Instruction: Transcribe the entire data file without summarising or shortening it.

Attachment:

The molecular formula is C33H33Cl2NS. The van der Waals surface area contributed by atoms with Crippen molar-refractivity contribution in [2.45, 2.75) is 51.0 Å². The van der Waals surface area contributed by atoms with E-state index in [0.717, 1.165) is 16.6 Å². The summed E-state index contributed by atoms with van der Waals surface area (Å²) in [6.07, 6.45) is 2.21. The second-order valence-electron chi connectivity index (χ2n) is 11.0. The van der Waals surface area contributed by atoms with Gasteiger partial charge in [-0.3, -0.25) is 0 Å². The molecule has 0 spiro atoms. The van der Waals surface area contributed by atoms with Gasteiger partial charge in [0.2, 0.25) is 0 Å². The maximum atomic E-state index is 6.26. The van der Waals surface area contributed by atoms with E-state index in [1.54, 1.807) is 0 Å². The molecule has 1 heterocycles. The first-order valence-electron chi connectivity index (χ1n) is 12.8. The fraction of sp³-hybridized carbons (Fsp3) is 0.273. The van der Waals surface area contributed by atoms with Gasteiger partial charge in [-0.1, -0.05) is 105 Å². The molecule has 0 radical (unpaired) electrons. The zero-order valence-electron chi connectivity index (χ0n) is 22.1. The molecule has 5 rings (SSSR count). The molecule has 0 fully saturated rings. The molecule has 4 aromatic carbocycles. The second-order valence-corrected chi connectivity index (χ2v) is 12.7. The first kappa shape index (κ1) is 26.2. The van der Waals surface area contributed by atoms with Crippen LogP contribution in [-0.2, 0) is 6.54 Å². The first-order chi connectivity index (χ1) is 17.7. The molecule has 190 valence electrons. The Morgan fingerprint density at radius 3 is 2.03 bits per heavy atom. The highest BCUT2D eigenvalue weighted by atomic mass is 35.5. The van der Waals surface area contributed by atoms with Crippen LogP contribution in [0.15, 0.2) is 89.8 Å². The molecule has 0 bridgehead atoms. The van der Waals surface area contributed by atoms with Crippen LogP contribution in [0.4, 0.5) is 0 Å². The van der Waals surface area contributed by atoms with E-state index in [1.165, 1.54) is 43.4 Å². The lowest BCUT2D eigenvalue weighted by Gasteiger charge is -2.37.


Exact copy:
The molecular formula is C33H33Cl2NS. The van der Waals surface area contributed by atoms with Crippen molar-refractivity contribution in [2.45, 2.75) is 51.0 Å². The van der Waals surface area contributed by atoms with E-state index in [0.717, 1.165) is 16.6 Å². The summed E-state index contributed by atoms with van der Waals surface area (Å²) in [6.07, 6.45) is 2.21. The second-order valence-electron chi connectivity index (χ2n) is 11.0. The van der Waals surface area contributed by atoms with Gasteiger partial charge in [-0.3, -0.25) is 0 Å². The molecule has 0 spiro atoms. The van der Waals surface area contributed by atoms with Gasteiger partial charge in [0.2, 0.25) is 0 Å². The maximum atomic E-state index is 6.26. The van der Waals surface area contributed by atoms with E-state index in [1.54, 1.807) is 0 Å². The molecule has 1 heterocycles. The first-order valence-electron chi connectivity index (χ1n) is 12.8. The fraction of sp³-hybridized carbons (Fsp3) is 0.273. The van der Waals surface area contributed by atoms with Gasteiger partial charge in [-0.1, -0.05) is 105 Å². The molecule has 0 radical (unpaired) electrons. The zero-order valence-electron chi connectivity index (χ0n) is 22.1. The molecule has 5 rings (SSSR count). The molecule has 0 fully saturated rings. The molecule has 4 aromatic carbocycles. The second-order valence-corrected chi connectivity index (χ2v) is 12.7. The first kappa shape index (κ1) is 26.2. The van der Waals surface area contributed by atoms with Crippen LogP contribution in [-0.2, 0) is 6.54 Å². The first-order chi connectivity index (χ1) is 17.7. The molecule has 190 valence electrons. The Morgan fingerprint density at radius 3 is 2.03 bits per heavy atom. The highest BCUT2D eigenvalue weighted by atomic mass is 35.5. The van der Waals surface area contributed by atoms with Crippen LogP contribution in [0.15, 0.2) is 89.8 Å². The molecule has 0 bridgehead atoms. The van der Waals surface area contributed by atoms with Crippen LogP contribution in [0.4, 0.5) is 0 Å². The van der Waals surface area contributed by atoms with E-state index in [1.165, 1.54) is 43.4 Å². The lowest BCUT2D eigenvalue weighted by Gasteiger charge is -2.37.